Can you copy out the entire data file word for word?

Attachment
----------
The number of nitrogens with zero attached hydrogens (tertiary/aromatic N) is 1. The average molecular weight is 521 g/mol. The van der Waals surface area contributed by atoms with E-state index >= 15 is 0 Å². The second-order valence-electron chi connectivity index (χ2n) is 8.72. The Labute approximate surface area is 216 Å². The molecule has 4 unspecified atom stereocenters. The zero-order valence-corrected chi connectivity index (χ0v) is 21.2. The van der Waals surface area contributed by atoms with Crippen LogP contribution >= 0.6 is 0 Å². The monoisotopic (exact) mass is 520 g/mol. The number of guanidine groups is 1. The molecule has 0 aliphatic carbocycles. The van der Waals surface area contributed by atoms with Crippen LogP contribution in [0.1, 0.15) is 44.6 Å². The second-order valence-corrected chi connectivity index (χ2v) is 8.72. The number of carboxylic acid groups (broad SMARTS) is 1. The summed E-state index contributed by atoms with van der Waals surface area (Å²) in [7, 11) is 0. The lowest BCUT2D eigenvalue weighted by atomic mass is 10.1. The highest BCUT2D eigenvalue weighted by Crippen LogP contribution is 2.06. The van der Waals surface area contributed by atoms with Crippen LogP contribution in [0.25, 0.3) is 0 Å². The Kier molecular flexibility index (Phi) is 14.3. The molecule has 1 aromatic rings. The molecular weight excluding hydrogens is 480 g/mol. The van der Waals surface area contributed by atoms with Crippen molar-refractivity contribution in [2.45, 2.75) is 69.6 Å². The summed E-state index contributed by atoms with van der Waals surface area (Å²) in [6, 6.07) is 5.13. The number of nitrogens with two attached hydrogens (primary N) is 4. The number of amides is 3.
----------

The number of nitrogens with zero attached hydrogens (tertiary/aromatic N) is 1. The average molecular weight is 521 g/mol. The van der Waals surface area contributed by atoms with E-state index >= 15 is 0 Å². The second-order valence-electron chi connectivity index (χ2n) is 8.72. The Labute approximate surface area is 216 Å². The molecule has 4 unspecified atom stereocenters. The zero-order valence-corrected chi connectivity index (χ0v) is 21.2. The van der Waals surface area contributed by atoms with Crippen LogP contribution >= 0.6 is 0 Å². The monoisotopic (exact) mass is 520 g/mol. The number of guanidine groups is 1. The molecule has 0 aliphatic carbocycles. The van der Waals surface area contributed by atoms with Crippen LogP contribution in [0.1, 0.15) is 44.6 Å². The second-order valence-corrected chi connectivity index (χ2v) is 8.72. The number of carboxylic acid groups (broad SMARTS) is 1. The summed E-state index contributed by atoms with van der Waals surface area (Å²) in [7, 11) is 0. The lowest BCUT2D eigenvalue weighted by atomic mass is 10.1. The highest BCUT2D eigenvalue weighted by Crippen LogP contribution is 2.06. The van der Waals surface area contributed by atoms with Crippen LogP contribution in [0.25, 0.3) is 0 Å². The Kier molecular flexibility index (Phi) is 14.3. The molecule has 1 aromatic rings. The molecular weight excluding hydrogens is 480 g/mol. The van der Waals surface area contributed by atoms with Crippen molar-refractivity contribution in [2.45, 2.75) is 69.6 Å². The summed E-state index contributed by atoms with van der Waals surface area (Å²) in [6, 6.07) is 5.13. The number of nitrogens with two attached hydrogens (primary N) is 4. The number of amides is 3.